NPD: collaborate or lose out

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Food manufacturers that fail to embrace the principles of 'open innovation' by collaborating with external partners will be left behind in the new...

Food manufacturers that fail to embrace the principles of 'open innovation' by collaborating with external partners will be left behind in the new product development (NPD) stakes, Unilever has warned.

Speaking at a conference in Amsterdam hosted by the European Networking Group, Unilever collaborative innovation director Dr Graham Cross said it was becoming increasingly clear from data highlighting the source of patent applications and successful product launches that the in-house research and development (R&D) or NPD departments of large companies were no longer driving innovation.

He added: "If you are stuck in the cocoon of a big company, you're missing half the action."

Consultant McKinsey & Co recently revealed that the top seven companies accounted for just 5% of all patents filed for laundry and home-care products between 2000 and 2005, said Cross. "Inter-company constellations are creating innovation and value." In practice, this meant companies had to open their doors to ideas from external sources, from consumers to entrepreneurs, packaging, raw materials and equipment suppliers and academics, he said.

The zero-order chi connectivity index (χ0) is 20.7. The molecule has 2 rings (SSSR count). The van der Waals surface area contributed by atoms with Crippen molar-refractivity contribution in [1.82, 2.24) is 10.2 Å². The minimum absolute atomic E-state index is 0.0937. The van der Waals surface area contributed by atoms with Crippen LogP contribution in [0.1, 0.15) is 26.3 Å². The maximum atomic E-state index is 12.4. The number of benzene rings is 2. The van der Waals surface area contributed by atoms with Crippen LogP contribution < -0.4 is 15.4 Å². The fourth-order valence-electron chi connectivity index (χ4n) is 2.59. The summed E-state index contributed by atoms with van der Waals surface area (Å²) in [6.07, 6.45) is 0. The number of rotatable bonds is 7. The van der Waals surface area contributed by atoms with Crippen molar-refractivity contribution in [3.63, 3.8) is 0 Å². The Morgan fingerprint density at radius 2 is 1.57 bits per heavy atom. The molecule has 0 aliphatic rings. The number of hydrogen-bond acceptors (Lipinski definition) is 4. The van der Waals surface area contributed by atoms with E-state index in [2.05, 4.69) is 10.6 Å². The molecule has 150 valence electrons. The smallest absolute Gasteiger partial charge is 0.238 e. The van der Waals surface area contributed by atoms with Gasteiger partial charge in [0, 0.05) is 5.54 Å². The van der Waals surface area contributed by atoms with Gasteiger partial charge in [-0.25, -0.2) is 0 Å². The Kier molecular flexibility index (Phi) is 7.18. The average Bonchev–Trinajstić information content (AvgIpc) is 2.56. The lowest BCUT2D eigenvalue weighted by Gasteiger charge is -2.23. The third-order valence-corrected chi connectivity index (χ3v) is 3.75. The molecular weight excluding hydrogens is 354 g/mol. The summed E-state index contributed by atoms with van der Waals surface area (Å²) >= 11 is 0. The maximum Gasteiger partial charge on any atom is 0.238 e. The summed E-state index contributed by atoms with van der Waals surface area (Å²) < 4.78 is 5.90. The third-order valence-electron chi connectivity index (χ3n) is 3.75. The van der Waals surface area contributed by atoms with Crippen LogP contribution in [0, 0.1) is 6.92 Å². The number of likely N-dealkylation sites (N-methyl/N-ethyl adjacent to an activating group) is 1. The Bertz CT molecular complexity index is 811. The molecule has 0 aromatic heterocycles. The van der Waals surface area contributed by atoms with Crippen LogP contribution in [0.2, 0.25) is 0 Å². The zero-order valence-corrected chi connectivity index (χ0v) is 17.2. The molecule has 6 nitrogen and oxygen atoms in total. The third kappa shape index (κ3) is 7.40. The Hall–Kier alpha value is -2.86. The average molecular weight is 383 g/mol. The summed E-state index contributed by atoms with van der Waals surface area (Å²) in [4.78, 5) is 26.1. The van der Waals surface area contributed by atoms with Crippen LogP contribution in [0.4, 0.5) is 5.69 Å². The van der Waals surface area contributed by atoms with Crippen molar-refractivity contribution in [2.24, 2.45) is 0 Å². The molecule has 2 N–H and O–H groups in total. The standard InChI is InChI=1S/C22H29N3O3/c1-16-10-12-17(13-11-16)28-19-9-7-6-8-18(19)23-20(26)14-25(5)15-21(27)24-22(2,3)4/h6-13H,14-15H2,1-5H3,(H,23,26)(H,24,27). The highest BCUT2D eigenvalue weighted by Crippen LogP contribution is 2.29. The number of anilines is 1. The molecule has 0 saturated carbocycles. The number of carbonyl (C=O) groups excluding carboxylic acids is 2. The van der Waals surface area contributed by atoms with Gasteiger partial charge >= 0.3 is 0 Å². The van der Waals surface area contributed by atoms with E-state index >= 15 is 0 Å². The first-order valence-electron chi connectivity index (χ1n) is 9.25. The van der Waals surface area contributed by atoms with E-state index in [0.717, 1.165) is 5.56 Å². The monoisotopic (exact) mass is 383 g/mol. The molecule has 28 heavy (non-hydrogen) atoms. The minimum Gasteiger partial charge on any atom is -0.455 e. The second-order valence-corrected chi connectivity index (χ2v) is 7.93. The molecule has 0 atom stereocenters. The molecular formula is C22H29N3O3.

Thanks to networks such as NineSigma, companies could tap into completely new sources of ideas and technologies in record time, developing mutually beneficial collaborations in order to ensure that the best ideas got to market through pooling talents and resources. He added: "We have to get collaboration into our DNA."

This meant building an infrastructure to enable outsiders to engage with businesses, he said. "You must have the ability to integrate external capability into your innovation process."

Collaboration did not, however, mean the theft of intellectual property, he stressed. "It's not about setting suppliers a brief and then copying it. It's about bringing them in from the start to define and develop the brief and then setting up win-win agreements."

His comments came as General Mills announced the launch of its own open innovation initiative: the Worldwide Innovation Network.The firm's director of external innovation, Jeff Bellairs, said that large companies often claimed to be open to new ideas and new technologies, but did not have a formalised mechanism for handling them, which raised concerns about intellectual property and meant opportunities were missed.

He added: "Through our web portal (, there is an official way to start a dialogue, whether it's with scientists, entrepreneurs, inventors, chefs or consumers."

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